Mountaintop mining, crop irrigation can damage water biodiversity
Aquatic life can suffer when high concentrations of dissolved salts enter freshwater ecosystems, a process known as salinization.
An international, multi-institutional team of researchers that includes a Virginia Tech graduate student recommends ways that humans can protect freshwater from salts in an article Friday (Feb. 26) in the journal Science.
The recommendations include the use of less water for agricultural practices, less salt for road de-icing, less discharge or sequestering salts during mining operations, and re-routing of urban salt discharges to retention basins rather than treatment plants or streams.
"We've written the paper as a call to action, or at least a call to awareness, and we've tried to describe what we think will be an effective path forward," said Tony Timpano of Herndon, Virginia, a doctoral student in the Department of Forest Resources and Environmental Conservation in the College of Natural Resources and Environment.
Increased salinization in freshwaters is an issue that hasn't gotten much attention in terms of science policy, according to Timpano.
Dissolved salts and other minerals are naturally found in streams, but increased levels can be toxic to aquatic invertebrates that are an important component of freshwater ecosystem food webs. At extremely high levels, salt can kill fish and other organisms that humans rely on for food.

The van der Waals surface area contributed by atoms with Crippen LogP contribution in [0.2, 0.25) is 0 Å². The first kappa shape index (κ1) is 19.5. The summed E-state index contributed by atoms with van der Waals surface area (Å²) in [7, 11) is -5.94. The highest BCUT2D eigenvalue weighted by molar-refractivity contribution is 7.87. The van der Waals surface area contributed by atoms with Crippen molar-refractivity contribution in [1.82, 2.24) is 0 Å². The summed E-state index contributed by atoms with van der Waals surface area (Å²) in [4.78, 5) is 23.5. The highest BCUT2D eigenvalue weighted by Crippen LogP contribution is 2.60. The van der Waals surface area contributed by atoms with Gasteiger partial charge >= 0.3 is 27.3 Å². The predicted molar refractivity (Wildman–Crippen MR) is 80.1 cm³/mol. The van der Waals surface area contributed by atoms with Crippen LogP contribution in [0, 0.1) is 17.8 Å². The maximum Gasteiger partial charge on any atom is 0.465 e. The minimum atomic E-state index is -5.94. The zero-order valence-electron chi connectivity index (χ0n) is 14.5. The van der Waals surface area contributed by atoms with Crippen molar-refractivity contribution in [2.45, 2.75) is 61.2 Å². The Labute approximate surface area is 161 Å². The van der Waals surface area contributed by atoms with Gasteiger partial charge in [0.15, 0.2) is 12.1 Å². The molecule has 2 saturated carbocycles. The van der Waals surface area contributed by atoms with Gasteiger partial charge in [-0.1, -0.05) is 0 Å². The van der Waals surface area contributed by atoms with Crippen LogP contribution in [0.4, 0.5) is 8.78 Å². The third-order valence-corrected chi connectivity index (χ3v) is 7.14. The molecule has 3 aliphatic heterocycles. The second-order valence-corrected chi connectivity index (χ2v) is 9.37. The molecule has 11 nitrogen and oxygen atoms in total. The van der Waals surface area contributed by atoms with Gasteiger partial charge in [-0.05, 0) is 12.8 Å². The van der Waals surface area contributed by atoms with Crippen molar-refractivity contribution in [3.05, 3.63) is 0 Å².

Since 2008, when he began a master's in environmental sciences and engineering at Virginia Tech, the focus of Timpano's research has been changes in biodiversity of the aquatic insect community as salinity increases in Appalachian freshwater streams.
Of the two dozen streams that Timpano monitors, those located near coal mining operations have shown the highest salt concentrations and insect losses.
"I've been focusing on trying to understand the pattern of salinization through time because it does change seasonally, and then trying to understand that related to the diversity of stream insect communities," Timpano said. "These insect communities are currently being used as a bio-indicator of water body health for Clean Water Act compliance."
Now in his third year as a doctoral student, and a member of the Interfaces of Global Change interdisciplinary graduate education program, Timpano is hard at work on his dissertation but says he plans to continue working with the group of co-authors on this recent paper—a multi-disciplinary global advisory group to the Society of Environmental Toxicology and Chemistry.
"I think one of the most important things about our recommendation isn't so much the details of the science as it is fostering the cooperation between the scientists and the other stakeholders," Timpano said. "Getting all those stakeholders to the table and communicating that science to those stakeholders is critically important for any biodiversity protection effort to work."
"Tony has had a unique opportunity to meet and work with leading international scientists who are advancing our knowledge of freshwater salinization," said Stephen Schoenholtz, a professor in the Department of Forest Resources and Environmental Conservation in the College of Natural Resources and Environment and director of the Virginia Water Resources Research Center. "Collaborating with these scientists to publish a synthesis paper on this topic has been a wonderful experience for Tony."